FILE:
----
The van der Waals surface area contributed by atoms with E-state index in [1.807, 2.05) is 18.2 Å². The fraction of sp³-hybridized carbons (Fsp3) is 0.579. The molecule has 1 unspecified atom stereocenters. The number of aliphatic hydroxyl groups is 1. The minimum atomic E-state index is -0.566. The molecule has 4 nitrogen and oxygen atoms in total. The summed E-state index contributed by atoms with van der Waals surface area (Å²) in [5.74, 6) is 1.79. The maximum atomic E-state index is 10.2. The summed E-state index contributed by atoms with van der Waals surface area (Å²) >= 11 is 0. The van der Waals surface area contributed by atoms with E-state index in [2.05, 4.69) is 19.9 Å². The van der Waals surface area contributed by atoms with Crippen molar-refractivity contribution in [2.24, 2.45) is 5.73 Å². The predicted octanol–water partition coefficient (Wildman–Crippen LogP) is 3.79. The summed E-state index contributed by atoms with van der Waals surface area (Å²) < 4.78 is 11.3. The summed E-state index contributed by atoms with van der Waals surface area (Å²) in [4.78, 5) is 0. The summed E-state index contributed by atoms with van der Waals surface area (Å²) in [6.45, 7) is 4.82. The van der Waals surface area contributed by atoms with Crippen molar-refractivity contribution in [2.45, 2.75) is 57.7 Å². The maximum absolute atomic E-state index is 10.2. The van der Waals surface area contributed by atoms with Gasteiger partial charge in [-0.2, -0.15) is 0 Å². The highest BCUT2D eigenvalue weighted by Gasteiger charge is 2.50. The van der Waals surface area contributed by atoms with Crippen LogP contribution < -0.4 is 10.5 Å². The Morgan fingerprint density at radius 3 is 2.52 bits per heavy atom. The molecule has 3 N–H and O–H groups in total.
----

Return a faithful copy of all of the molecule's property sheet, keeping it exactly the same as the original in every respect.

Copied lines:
The van der Waals surface area contributed by atoms with E-state index in [1.807, 2.05) is 18.2 Å². The fraction of sp³-hybridized carbons (Fsp3) is 0.579. The molecule has 1 unspecified atom stereocenters. The number of aliphatic hydroxyl groups is 1. The minimum atomic E-state index is -0.566. The molecule has 4 nitrogen and oxygen atoms in total. The summed E-state index contributed by atoms with van der Waals surface area (Å²) in [5.74, 6) is 1.79. The maximum atomic E-state index is 10.2. The summed E-state index contributed by atoms with van der Waals surface area (Å²) >= 11 is 0. The van der Waals surface area contributed by atoms with E-state index in [2.05, 4.69) is 19.9 Å². The van der Waals surface area contributed by atoms with Crippen molar-refractivity contribution in [2.24, 2.45) is 5.73 Å². The predicted octanol–water partition coefficient (Wildman–Crippen LogP) is 3.79. The summed E-state index contributed by atoms with van der Waals surface area (Å²) < 4.78 is 11.3. The summed E-state index contributed by atoms with van der Waals surface area (Å²) in [4.78, 5) is 0. The summed E-state index contributed by atoms with van der Waals surface area (Å²) in [6.45, 7) is 4.82. The van der Waals surface area contributed by atoms with Crippen molar-refractivity contribution in [2.45, 2.75) is 57.7 Å². The maximum absolute atomic E-state index is 10.2. The van der Waals surface area contributed by atoms with Gasteiger partial charge in [-0.2, -0.15) is 0 Å². The highest BCUT2D eigenvalue weighted by Gasteiger charge is 2.50. The van der Waals surface area contributed by atoms with Crippen LogP contribution < -0.4 is 10.5 Å². The Morgan fingerprint density at radius 3 is 2.52 bits per heavy atom. The molecule has 3 N–H and O–H groups in total.